If you’re a regular reader of This Week in Pensions, our weekly wrap-up of the latest pension news, you may have noticed a common theme in our last two editions: public employees advocating for the preservation of pensions. From California to North Dakota, Vermont to Alaska, public employees are worried about threats to their pensions and the broader implications of these threats.
Anne Adasiak-Andrew’s letter to the editor argues that Alaska’s teacher recruitment and retention issues have an easy solution. We’ve written about it before: Alaska is a cautionary tale for states and municipalities looking to close their pension systems and switch to a 401(k)-style plan. After closing its Public Employees’ Retirement System (PERS) and Teachers’ Retirement System (TRS) in 2005, Alaska has had difficulty recruiting and retaining public employees, including teachers and state troopers. The recruitment of teachers costs the state roughly $20 million a year, and some school districts have to offer $3,000 signing bonuses to recruit new teachers. The Alaska Department of Safety also cites the lack of defined-benefit pensions as a barrier to recruiting state troopers around the state. Our one-pager on the difference between defined-benefit plans and defined-contribution plans shows how defined-contribution plans provide less retirement security while also costing more money for administrators.
In an op-ed for the Marin Independent Journal, Rozoff, a recently retired Marin County teacher, argues for preserving pensions as a valuable tool for recruitment and retention. Rozoff notes that public employees of the same education level earn 17% less on average than their private-sector counterparts. Defined-benefit pensions, says Rozoff, are the best way to make up for this difference: “The most efficient and effective tool we have to help offset this wage discrepancy is a defined benefit pension. These pensions provide secure retirement income and powerful incentives to keep skilled workers in public service, at about half the cost of a comparable 401(k) benefit.” Our document on recruitment and retention highlights states and municipalities that made the mistake of converting employees to defined-contribution plans.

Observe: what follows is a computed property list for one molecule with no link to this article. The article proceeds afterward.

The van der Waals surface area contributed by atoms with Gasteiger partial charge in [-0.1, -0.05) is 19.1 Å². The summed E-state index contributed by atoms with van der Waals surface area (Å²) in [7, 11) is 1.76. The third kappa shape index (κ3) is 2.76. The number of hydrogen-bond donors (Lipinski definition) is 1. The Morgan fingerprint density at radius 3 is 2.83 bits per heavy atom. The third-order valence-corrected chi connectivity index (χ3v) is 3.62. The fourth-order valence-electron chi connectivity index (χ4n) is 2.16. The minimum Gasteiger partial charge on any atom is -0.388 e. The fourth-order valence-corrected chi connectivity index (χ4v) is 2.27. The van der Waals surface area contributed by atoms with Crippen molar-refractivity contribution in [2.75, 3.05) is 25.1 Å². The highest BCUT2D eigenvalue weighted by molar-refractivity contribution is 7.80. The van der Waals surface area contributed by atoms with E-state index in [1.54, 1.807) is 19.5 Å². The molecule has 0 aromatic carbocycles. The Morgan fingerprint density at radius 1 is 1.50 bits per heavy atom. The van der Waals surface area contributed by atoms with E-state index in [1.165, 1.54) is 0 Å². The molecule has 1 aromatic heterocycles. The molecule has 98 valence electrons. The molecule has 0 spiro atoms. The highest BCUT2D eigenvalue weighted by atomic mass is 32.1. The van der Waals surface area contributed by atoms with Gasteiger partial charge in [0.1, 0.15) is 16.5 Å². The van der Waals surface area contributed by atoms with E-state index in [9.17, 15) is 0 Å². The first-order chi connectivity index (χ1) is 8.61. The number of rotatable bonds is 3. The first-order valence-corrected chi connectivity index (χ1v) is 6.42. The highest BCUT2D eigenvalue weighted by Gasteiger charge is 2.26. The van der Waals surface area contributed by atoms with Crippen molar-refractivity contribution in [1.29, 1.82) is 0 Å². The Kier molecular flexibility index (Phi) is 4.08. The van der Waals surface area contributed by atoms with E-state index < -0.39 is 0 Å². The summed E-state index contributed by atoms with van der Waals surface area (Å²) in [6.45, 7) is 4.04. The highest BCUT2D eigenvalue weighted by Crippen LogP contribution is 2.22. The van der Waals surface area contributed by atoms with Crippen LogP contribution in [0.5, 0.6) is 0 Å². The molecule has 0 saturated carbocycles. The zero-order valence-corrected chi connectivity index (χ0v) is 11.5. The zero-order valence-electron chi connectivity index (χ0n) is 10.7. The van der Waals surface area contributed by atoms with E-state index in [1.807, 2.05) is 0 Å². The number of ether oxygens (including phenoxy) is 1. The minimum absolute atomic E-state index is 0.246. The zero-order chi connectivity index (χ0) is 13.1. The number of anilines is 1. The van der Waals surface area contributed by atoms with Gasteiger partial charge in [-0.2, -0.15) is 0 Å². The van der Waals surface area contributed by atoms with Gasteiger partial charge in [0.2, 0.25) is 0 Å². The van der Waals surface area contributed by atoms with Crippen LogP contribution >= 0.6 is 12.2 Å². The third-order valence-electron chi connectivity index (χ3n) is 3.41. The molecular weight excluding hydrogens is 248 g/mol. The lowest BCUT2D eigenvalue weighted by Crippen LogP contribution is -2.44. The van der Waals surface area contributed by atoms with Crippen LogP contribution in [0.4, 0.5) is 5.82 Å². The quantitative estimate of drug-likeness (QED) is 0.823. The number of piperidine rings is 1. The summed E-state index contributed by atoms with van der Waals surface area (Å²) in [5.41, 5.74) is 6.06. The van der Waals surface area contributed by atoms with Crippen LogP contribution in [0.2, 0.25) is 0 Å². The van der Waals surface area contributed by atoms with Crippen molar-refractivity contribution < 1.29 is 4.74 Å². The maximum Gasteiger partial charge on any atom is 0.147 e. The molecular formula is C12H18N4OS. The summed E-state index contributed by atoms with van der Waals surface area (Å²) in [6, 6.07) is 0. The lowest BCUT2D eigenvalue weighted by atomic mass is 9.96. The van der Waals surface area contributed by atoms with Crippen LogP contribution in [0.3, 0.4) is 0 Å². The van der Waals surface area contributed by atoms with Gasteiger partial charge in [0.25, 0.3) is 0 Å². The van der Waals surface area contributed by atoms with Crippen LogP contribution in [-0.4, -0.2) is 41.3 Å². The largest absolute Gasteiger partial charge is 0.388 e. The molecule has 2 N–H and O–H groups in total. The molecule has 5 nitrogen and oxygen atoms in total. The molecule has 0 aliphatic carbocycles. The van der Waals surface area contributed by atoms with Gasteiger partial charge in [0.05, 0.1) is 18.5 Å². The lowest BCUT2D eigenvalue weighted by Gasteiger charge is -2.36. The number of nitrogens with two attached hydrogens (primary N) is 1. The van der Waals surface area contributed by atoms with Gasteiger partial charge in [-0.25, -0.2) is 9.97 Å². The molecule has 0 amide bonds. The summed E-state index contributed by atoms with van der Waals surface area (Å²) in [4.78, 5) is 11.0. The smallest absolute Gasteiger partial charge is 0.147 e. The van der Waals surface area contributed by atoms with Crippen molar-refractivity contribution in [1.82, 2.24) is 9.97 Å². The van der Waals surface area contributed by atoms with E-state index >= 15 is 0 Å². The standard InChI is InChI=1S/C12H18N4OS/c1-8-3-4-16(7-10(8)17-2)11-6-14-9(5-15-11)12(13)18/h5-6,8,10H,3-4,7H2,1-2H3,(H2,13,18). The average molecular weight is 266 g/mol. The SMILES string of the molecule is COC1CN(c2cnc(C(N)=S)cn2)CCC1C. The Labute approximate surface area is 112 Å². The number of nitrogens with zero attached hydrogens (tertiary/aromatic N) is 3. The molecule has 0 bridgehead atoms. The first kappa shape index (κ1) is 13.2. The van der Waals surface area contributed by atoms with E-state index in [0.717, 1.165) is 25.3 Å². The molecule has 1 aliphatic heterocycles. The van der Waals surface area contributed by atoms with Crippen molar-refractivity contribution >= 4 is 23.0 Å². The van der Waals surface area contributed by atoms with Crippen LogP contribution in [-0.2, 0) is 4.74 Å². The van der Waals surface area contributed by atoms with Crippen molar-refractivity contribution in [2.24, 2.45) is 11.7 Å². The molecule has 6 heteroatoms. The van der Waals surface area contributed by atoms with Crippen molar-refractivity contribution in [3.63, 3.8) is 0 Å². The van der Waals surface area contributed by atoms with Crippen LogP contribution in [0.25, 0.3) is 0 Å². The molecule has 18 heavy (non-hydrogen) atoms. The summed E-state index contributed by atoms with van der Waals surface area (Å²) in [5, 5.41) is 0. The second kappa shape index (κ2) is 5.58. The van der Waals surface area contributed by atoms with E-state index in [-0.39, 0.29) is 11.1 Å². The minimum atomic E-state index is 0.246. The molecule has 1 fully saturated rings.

Ellie Shockley, a political psychologist, social scientist, and education researcher in North Dakota, wrote to The Bismarck Tribune cautioning the legislature not to make changes to the established pension system too quickly. While legislators consider the impact of changing public employees from a defined-benefit pension to a defined-contribution plan, Shockley warns that this essentially would amount to a pay cut for employees. In our 401(k)s: America’s Failed Experiment video, we dive into exactly how inadequate defined-contribution plans are at providing a secure retirement and how they weren’t designed to be a primary vehicle for retirement in the first place.
Finally, the Vermont Board of Education listened to testimony from the Vermont Superintendents’ Association and the Vermont Principals’ Association about severe staffing shortages for K-12 schools. “In terms of recruitment and retention, things don’t look great. Nationally and in Vermont, (fewer) teachers are coming into the field, more teachers are leaving the field earlier and in Vermont, we also have the disadvantage of having the weakest teacher pension and retirement program in the Northeast. We pay less on average than the states around us with the exception of Maine,” said Jay Nichols, executive director of the Vermont Principals’ Association. Our Pensions on Main Street video shows how strong defined-benefit pensions keep competent and qualified public employees in their jobs.